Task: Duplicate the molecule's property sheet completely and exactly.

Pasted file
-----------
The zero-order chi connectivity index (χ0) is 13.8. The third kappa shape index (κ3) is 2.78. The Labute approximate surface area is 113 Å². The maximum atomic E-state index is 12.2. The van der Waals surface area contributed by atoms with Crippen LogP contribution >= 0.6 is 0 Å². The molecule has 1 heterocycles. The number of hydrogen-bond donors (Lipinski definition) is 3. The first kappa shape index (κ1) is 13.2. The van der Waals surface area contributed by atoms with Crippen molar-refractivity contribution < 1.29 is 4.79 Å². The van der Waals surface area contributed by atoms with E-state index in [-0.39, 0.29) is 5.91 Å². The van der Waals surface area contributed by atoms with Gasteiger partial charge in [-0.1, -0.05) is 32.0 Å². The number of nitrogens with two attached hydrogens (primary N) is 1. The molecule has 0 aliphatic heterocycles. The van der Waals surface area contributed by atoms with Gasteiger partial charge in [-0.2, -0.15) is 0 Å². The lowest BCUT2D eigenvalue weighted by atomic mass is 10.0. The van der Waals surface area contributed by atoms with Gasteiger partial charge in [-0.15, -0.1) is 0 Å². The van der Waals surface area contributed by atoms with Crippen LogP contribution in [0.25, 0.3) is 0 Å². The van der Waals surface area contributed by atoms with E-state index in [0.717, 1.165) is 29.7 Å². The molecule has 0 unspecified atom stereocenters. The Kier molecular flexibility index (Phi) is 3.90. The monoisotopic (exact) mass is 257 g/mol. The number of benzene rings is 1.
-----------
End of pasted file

The zero-order chi connectivity index (χ0) is 13.8. The third kappa shape index (κ3) is 2.78. The Labute approximate surface area is 113 Å². The maximum atomic E-state index is 12.2. The van der Waals surface area contributed by atoms with Crippen LogP contribution >= 0.6 is 0 Å². The molecule has 1 heterocycles. The number of hydrogen-bond donors (Lipinski definition) is 3. The first kappa shape index (κ1) is 13.2. The van der Waals surface area contributed by atoms with Crippen molar-refractivity contribution < 1.29 is 4.79 Å². The van der Waals surface area contributed by atoms with E-state index in [-0.39, 0.29) is 5.91 Å². The van der Waals surface area contributed by atoms with Gasteiger partial charge in [-0.1, -0.05) is 32.0 Å². The number of nitrogens with two attached hydrogens (primary N) is 1. The molecule has 0 aliphatic heterocycles. The van der Waals surface area contributed by atoms with Gasteiger partial charge in [-0.2, -0.15) is 0 Å². The lowest BCUT2D eigenvalue weighted by atomic mass is 10.0. The van der Waals surface area contributed by atoms with Gasteiger partial charge in [-0.15, -0.1) is 0 Å². The van der Waals surface area contributed by atoms with Crippen LogP contribution in [0.25, 0.3) is 0 Å². The van der Waals surface area contributed by atoms with E-state index in [0.717, 1.165) is 29.7 Å². The molecule has 0 unspecified atom stereocenters. The Kier molecular flexibility index (Phi) is 3.90. The monoisotopic (exact) mass is 257 g/mol. The number of benzene rings is 1.